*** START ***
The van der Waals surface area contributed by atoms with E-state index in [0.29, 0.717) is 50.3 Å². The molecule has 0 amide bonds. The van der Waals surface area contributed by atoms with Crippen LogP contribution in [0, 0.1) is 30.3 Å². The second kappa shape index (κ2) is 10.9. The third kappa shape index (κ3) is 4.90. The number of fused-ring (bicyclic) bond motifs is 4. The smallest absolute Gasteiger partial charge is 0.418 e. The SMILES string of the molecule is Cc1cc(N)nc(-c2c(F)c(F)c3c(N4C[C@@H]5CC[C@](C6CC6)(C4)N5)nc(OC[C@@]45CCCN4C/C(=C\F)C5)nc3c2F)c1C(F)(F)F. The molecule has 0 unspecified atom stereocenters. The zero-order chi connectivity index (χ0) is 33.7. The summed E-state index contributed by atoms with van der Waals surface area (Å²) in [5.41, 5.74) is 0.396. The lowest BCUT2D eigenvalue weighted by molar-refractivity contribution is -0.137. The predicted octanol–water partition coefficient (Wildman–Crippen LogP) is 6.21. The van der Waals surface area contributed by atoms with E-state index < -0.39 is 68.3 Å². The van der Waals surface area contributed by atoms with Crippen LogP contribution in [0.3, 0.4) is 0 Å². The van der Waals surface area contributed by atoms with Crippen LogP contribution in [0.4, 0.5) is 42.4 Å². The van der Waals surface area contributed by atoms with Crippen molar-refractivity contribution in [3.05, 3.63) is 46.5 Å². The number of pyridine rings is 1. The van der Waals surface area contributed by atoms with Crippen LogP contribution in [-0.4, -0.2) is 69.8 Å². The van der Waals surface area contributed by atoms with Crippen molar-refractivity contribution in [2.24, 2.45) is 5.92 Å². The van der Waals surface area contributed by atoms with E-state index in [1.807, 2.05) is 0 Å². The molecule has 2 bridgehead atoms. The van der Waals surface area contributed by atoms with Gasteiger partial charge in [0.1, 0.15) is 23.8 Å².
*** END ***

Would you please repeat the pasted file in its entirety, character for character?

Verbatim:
The van der Waals surface area contributed by atoms with E-state index in [0.29, 0.717) is 50.3 Å². The molecule has 0 amide bonds. The van der Waals surface area contributed by atoms with Crippen LogP contribution in [0, 0.1) is 30.3 Å². The second kappa shape index (κ2) is 10.9. The third kappa shape index (κ3) is 4.90. The number of fused-ring (bicyclic) bond motifs is 4. The smallest absolute Gasteiger partial charge is 0.418 e. The SMILES string of the molecule is Cc1cc(N)nc(-c2c(F)c(F)c3c(N4C[C@@H]5CC[C@](C6CC6)(C4)N5)nc(OC[C@@]45CCCN4C/C(=C\F)C5)nc3c2F)c1C(F)(F)F. The molecule has 0 unspecified atom stereocenters. The zero-order chi connectivity index (χ0) is 33.7. The summed E-state index contributed by atoms with van der Waals surface area (Å²) in [5.41, 5.74) is 0.396. The lowest BCUT2D eigenvalue weighted by molar-refractivity contribution is -0.137. The predicted octanol–water partition coefficient (Wildman–Crippen LogP) is 6.21. The van der Waals surface area contributed by atoms with E-state index < -0.39 is 68.3 Å². The van der Waals surface area contributed by atoms with Crippen LogP contribution in [0.3, 0.4) is 0 Å². The van der Waals surface area contributed by atoms with Crippen LogP contribution in [0.4, 0.5) is 42.4 Å². The van der Waals surface area contributed by atoms with Crippen molar-refractivity contribution in [3.05, 3.63) is 46.5 Å². The number of pyridine rings is 1. The van der Waals surface area contributed by atoms with Crippen LogP contribution in [-0.4, -0.2) is 69.8 Å². The van der Waals surface area contributed by atoms with Crippen molar-refractivity contribution in [2.24, 2.45) is 5.92 Å². The van der Waals surface area contributed by atoms with E-state index in [1.807, 2.05) is 0 Å². The molecule has 2 bridgehead atoms. The van der Waals surface area contributed by atoms with Gasteiger partial charge in [0.1, 0.15) is 23.8 Å².